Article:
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The People's Republic of China makes no secret about its sensitivity to foreign intervention in its internal affairs.|
And like those of Tibet and Taiwan, Hong Kong affairs fall into the category of being China's business and no one else's.
Since the onset of the current turbulence in the special administrative region, which now threatens to paralyze the international financial hub's governance and service functions, Beijing has time and again reiterated that bottom line.
And, while expressing its confidence in the local authorities' capabilities to restore order, it has repeatedly urged foreign powers to refrain from stoking the violence by word or deed.
That, on the first day after its two-week recess, the United States House of Representatives passed four resolutions regarding China, three of them on Hong Kong, has therefore naturally provoked a robust response from Beijing.
Expressing Beijing's strong indignation, a spokesperson for the Hong Kong and Macao Affairs Office of the State Council on Wednesday condemned the measures, saying they were motivated by "gangster logic and a hegemonic mindset".
By passing the Hong Kong Human Rights and Democracy Act, which requires the US secretary of state to certify each year that Hong Kong retains its autonomy in order to receive special treatment as a major financial center, along with a resolution reaffirming the relationship between the US and Hong Kong that voices support for the protesters, and one that would halt exports of crowd-control devices unscrupulously provide support and encourage the violent extremists in Hong Kong, the US representatives have turned a blind eye to the intensifying violence and sent a wrong message to the rioters.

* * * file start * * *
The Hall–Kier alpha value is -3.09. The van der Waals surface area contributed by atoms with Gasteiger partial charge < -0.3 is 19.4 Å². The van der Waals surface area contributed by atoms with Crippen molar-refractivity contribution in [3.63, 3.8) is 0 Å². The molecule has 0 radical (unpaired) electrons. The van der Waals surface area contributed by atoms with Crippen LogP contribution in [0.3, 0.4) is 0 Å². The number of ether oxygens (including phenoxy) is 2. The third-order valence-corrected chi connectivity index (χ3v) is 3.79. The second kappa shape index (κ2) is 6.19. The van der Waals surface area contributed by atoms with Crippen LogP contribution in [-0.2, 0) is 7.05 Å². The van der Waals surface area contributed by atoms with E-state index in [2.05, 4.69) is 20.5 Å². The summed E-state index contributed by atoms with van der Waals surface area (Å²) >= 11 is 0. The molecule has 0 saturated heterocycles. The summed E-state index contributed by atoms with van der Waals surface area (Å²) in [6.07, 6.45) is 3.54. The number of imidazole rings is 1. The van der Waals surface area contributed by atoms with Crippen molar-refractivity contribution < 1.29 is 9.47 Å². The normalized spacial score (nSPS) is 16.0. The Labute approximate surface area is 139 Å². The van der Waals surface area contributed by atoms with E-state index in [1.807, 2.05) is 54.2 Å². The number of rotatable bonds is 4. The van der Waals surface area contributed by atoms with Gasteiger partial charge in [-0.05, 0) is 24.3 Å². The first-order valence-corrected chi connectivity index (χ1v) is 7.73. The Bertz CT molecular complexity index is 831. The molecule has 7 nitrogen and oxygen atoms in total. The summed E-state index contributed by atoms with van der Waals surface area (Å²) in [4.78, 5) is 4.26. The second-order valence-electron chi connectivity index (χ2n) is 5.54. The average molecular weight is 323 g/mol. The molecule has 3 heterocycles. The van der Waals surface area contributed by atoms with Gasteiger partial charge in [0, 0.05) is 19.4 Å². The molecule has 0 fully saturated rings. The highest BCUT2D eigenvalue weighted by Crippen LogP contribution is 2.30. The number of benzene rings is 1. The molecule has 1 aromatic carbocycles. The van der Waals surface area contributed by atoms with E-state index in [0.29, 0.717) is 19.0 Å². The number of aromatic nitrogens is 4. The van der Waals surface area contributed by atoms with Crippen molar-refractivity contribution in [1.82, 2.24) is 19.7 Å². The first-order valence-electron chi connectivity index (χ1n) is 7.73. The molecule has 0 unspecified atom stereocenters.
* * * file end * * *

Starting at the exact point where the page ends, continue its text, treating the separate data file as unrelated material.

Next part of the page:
Both the SAR government and the authorities in Beijing have indicated the present priority in Hong Kong is to stop the violence and restore order.
The resolutions passed by the House show that instead of trying to promote calm, US politicians have made an ideologically motivated misjudgment of the situation in Hong Kong that will only further damage its social order and economy — seemingly oblivious to the harm that will also do US businesses.
What is happening in Hong Kong is an amalgamation of past and present woes acerbated by local, regional and international factors. It involves civil rights, democratic proceedings, public administration as well as longstanding difficulties and dissatisfactions at individual and community levels, all of which entails careful, comprehensive assessment and handling. But for that to happen, there has to be calm and order.
That the US representatives have chosen to wrongly judge the situation in Hong Kong and are seeking dictate what happens by exacerbating the unrest, reveals the desire of US politicians of both parties to foment a "color revolution" in Hong Kong.
They are destined to be disappointed though.
Hong Kong's status as an international financial, trading and shipping center is the result of the toil and perseverance of its people with the strong support of mainland. It has never been and a gift granted by foreign countries, and therefore it is not something that can be withheld or taken back.
Those US politicians holding high the banner of human rights in support of the chaos in Hong Kong, either willfully ignore or are ignorant of the truth that since Hong Kong's return to the motherland, the people of Hong enjoy more extensive democratic rights and freedoms than ever before. And that these rights and freedoms are being denied people in Hong Kong by the violence of the protestors they support.
But then their banner is a very amorphous thing.